Aris Isotoner Inc., Plaintiff-appellee, v. Berkshire Fashions, Inc., Defendant-appellant, 924 F.2d 465 (2d Cir. 1991)

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US Court of Appeals for the Second Circuit - 924 F.2d 465 (2d Cir. 1991) Argued Oct. 29, 1990. Decided Jan. 28, 1991

James B. Swire, New York City (Townley & Updike, of counsel), for plaintiff-appellee.

Marvin E. Frankel, New York City (Kramer, Levin, Nessen, Kamin & Frankel; Brumbaugh, Graves, Donohue & Raymond, of counsel), for defendant-appellant.

Before NEWMAN and PRATT, Circuit Judges, and GRIESA, District Judge for the Southern District of New York, sitting by designation.


This appeal arises from proceedings in the District Court by Aris Isotoner Inc. to protect a trademarked glove design (the so-called "Double V" design). The first stage of the litigation ended with a consent judgment entered by the late Judge Weinfeld on October 29, 1985, under which Berkshire was prohibited from marketing a glove bearing the "Double Diagonal" design and "any other device confusingly similar" to Aris's Double V glove. In June 1989 Aris brought a motion to hold Berkshire in contempt of the 1985 judgment for marketing a glove bearing the so-called "Double Diamond" design. The motion was assigned to Judge Kenneth Conboy, who referred the matter for hearing and recommendation to Magistrate Naomi Reice Buchwald. A hearing was held, and on January 26, 1990 the Magistrate filed her report, in which she concluded that Berkshire had violated the 1985 judgment and should be enjoined from further marketing of the Double Diamond glove. Additional proceedings were to be held on the issue of damages. An award of attorneys' fees and disbursements to Aris was recommended. On April 4, 1990 Judge Conboy entered an order accepting the Magistrate's report in its entirety.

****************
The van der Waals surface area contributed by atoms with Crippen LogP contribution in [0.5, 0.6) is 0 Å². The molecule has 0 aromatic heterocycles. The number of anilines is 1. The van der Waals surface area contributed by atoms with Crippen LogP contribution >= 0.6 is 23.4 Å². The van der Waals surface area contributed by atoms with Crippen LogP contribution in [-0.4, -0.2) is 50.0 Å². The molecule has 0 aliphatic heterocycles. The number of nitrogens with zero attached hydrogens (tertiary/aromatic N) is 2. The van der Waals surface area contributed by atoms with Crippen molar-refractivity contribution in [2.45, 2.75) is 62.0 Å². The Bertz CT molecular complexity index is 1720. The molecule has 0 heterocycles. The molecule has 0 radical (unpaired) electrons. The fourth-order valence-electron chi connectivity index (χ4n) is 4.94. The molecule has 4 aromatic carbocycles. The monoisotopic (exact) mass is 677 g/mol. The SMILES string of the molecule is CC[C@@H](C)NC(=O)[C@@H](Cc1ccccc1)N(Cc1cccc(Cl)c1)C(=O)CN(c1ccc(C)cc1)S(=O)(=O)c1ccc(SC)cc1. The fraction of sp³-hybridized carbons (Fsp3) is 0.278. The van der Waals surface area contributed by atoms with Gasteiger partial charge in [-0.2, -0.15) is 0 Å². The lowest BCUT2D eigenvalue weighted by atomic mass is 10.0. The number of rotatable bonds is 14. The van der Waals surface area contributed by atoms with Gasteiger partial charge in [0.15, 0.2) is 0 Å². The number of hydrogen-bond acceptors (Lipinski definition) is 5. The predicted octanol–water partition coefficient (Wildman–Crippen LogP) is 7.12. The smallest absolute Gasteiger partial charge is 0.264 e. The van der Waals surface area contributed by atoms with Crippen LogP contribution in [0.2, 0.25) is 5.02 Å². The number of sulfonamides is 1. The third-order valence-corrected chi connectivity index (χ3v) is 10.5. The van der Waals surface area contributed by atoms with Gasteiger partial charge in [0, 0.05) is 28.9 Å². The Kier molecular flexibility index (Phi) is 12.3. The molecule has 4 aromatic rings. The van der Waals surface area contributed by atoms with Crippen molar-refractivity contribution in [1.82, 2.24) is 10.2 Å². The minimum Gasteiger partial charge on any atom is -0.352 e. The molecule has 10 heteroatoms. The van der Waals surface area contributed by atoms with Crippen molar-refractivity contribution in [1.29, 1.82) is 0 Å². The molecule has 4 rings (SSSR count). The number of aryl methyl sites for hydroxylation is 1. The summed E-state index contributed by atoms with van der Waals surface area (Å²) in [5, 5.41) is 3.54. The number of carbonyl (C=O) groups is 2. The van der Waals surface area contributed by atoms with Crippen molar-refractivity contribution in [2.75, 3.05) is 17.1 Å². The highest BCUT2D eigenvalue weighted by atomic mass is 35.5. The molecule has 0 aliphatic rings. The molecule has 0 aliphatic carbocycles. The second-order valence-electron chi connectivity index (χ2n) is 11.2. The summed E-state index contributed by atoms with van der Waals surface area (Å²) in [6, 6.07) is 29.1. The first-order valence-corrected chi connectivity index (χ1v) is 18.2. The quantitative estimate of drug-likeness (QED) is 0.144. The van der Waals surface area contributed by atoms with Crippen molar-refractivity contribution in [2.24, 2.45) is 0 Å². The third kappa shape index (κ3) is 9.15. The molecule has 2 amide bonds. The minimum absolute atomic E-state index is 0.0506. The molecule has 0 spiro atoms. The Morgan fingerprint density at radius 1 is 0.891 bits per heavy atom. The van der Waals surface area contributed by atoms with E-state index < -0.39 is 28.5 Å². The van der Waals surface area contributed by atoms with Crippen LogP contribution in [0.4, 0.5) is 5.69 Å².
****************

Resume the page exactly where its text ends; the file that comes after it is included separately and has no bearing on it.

Berkshire appeals, claiming that the District Court erred in rejecting the defense of laches, and further erred in holding that the Double Diamond glove violated the consent judgment.